3 Reasons Obama’s Electric Vehicle Program Is Game-Changing

President Barack Obama tours a lab testing electric vehicle infrastructure.
Obama’s electric vehicle program is getting stronger in the final months of his presidency | Jewel Samad/AFP/Getty Images

As far as electric vehicle go, President Barack Obama has been the industry’s most influential advocate. He once made the aspirational goal of getting 1 million EVs on the road (we’re past the halfway point) and announced the government would guarantee $4.5 billion in loans for infrastructure in July 2016. On November 3, the White House added details that suggest the government-backed initiative could be a game-changer.

In brief, the action involves establishing 48 “national electric vehicle charging corridors” on U.S. highways. When concluded, drivers would have access to chargers connecting 25,000 miles across 35 states. The Federal Highway Administration (FHWA) will install signage alerting drivers to the EV charging stations in the same way signs currently do for gas, lodging, and other highway attractions.

If you have been wondering how plug-ins will grab market share and eventually become a force in the industry, this announcement starts answering that question. Here are three reasons it will pave the way for a greener transportation system.

Public and private forces together

2016 Nissan Leaf | Source: Nissan
Automakers like Nissan join utilities and government agencies in moving EVs forward | Nissan

There are so many ways to block progress. When a government tries to curb a business interest’s harmful effects on a community, you might see an advertising campaign to sway citizens in the company’s favor. Marketing efforts by corporations are often effective because they have money to spend that governments can’t spend on media battles. But when parties in the public and private sectors join forces, great things can happen.

The Obama administration initiative has every part of the electric car ecosystem on board. From automakers like Tesla and Nissan to states like New York and utilities like PG&E — not mention charging station operators ChargePoint and EVGo — this coalition can get things done. Frankly, if this effort fails, we do not see any Plan B that could top it in scope and cooperation.

Chargers every 50 miles

DC Fast Charger with BMW i3 and VW e-golf plugged in
New charging programs will make plugs available every 50 miles | BMW

If you are going to change the narrative about electric vehicles, you have to eliminate (or at least curb) “range anxiety.” Whether it’s a lingering myth or not, people need to feel secure driving long distances in an EV. This initiative establishes a network of chargers every 50 miles to make it happen. When you hit the road on an alternative fuel corridor, you’ll know you have options if your battery runs low.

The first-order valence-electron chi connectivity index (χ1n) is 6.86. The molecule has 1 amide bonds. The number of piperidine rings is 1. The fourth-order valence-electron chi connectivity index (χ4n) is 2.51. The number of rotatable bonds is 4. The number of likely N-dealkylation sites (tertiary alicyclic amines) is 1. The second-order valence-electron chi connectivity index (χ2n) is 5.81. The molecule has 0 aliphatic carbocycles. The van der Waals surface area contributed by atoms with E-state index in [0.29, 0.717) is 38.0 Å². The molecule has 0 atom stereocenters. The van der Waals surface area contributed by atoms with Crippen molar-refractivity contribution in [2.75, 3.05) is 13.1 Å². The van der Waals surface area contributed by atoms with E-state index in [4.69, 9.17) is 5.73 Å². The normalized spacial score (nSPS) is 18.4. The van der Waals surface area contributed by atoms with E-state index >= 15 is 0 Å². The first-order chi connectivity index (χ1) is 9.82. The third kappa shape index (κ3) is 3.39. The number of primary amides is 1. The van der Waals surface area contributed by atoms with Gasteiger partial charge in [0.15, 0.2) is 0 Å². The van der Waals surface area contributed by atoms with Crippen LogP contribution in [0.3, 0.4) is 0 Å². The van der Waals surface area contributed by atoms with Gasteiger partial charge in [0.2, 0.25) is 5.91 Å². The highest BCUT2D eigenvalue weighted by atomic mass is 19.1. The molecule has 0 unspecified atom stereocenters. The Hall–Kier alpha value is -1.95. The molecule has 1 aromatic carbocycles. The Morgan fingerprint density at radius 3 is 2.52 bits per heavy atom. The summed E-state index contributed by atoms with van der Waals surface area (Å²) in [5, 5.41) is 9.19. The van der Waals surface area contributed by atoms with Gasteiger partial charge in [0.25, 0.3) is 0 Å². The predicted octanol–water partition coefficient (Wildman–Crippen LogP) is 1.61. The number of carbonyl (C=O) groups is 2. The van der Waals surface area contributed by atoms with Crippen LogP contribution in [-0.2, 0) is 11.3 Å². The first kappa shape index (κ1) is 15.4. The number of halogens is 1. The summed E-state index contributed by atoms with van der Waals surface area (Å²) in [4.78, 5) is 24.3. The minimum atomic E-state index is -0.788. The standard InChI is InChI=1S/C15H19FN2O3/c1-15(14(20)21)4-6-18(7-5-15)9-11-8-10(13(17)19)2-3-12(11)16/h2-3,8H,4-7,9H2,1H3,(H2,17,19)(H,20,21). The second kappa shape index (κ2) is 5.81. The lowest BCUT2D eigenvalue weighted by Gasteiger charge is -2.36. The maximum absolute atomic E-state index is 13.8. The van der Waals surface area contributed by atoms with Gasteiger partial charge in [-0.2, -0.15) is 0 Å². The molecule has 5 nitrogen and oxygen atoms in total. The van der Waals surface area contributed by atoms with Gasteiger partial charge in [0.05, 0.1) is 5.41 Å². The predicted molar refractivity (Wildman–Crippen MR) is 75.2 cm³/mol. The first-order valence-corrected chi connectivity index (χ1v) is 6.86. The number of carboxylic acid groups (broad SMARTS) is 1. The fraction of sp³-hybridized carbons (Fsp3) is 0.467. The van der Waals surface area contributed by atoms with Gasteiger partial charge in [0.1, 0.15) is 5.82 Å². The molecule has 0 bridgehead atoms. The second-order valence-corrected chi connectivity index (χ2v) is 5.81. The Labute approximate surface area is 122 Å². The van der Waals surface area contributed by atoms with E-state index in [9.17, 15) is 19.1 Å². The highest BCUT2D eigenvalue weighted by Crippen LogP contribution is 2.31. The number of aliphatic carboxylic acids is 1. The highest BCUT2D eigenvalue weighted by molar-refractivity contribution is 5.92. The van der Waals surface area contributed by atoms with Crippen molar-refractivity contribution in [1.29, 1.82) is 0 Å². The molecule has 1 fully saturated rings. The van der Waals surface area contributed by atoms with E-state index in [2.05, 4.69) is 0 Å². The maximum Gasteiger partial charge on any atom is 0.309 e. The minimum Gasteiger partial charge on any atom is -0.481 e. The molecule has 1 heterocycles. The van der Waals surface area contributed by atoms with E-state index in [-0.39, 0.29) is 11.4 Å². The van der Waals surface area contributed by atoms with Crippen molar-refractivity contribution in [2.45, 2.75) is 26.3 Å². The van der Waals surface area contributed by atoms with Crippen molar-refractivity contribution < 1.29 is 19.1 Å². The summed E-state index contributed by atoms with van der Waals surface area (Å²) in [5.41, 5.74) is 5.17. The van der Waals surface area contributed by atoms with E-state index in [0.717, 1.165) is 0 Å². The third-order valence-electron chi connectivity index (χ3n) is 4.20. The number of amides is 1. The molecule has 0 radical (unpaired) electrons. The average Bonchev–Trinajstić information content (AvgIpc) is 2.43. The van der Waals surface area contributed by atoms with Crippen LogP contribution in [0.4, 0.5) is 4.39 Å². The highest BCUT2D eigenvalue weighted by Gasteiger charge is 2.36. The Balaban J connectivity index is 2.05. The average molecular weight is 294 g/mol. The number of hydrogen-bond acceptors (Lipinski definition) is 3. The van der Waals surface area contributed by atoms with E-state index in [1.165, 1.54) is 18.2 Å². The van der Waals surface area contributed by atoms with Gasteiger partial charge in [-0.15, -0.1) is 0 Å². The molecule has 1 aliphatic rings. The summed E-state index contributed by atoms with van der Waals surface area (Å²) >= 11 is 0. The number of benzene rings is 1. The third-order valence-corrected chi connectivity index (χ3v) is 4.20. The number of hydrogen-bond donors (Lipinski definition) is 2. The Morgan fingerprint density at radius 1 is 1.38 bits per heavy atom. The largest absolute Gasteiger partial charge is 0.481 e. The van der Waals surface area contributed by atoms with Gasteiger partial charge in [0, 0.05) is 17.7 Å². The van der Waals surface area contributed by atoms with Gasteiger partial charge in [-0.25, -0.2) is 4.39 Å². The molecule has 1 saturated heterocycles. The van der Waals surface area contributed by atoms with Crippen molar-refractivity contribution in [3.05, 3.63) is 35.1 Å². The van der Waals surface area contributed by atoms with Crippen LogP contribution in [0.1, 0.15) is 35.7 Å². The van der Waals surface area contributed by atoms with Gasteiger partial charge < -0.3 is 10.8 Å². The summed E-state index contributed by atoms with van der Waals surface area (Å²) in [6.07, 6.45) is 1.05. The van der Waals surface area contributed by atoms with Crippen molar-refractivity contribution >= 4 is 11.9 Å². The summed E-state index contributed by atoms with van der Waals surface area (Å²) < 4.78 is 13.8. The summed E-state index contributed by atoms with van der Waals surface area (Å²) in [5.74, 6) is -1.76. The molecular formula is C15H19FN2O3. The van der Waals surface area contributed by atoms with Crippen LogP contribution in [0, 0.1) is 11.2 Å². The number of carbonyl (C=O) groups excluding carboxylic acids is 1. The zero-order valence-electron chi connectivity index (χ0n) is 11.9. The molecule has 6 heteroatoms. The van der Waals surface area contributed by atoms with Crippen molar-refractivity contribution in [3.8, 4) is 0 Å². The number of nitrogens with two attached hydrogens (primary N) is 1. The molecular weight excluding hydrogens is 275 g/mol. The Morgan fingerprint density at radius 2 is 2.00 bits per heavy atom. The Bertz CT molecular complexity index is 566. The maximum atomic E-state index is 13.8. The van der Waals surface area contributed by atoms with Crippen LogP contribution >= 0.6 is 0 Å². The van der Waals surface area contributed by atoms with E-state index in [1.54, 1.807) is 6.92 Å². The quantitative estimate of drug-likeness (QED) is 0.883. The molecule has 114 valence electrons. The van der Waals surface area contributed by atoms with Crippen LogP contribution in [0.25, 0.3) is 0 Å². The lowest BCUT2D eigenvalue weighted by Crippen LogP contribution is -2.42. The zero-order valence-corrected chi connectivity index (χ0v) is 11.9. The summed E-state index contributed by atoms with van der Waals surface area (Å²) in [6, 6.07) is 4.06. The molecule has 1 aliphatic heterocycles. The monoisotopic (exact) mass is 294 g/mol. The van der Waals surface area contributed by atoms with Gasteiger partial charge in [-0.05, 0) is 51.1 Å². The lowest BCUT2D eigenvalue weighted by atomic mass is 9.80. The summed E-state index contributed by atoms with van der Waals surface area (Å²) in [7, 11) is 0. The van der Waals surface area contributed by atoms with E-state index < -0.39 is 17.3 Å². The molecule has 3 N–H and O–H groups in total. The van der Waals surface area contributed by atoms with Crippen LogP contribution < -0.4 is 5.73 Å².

Just as importantly, the Obama administration is making sure road signs alert plug-in drivers of a charging station ahead. We can’t say enough about this part of the program. Owners of gas-powered cars even feel range anxiety when driving on the highway with their tank getting low. Signs pointing to a nearby gas station add a measure of comfort and security. EV drivers will get that once signs go up along the corridor.

Consumer education and outreach

Car Charging Group Inc. opened it's the first residential electric car charging station at the 435 Mass Apartments on January 12, 2011 in the NW section of Washington, DC. The station can charge two cars at a time; one with a 220 volt line and one with a standard 110 volt household line.
Better information about EVs is coming for consumers  | Tim Sloan/AFP/Getty Images

Most people are open to electric vehicles, even in places where they are not yet popular. Survey after survey reveals the more people know about the technology, the more willing they are to try it. No one likes being behind the times, causing air pollution, offering an assist to climate change, and spending money on gas. With different advocacy groups joining with local governments and business owners, the public may finally start getting quality information on EVs.

Frankly, automakers not named Tesla have not helped in the department. With sales volumes still around 1% and manufacturers making charging equipment expensive for dealers, we can’t blame salespeople and dealership owners for the entire deficit. Spreading the word about EVs and getting the charging station signs on highways will start the conversation. Consumers can take it from there. Once you go electric, you tend to get hooked.

Follow Eric on Twitter @EricSchaalNY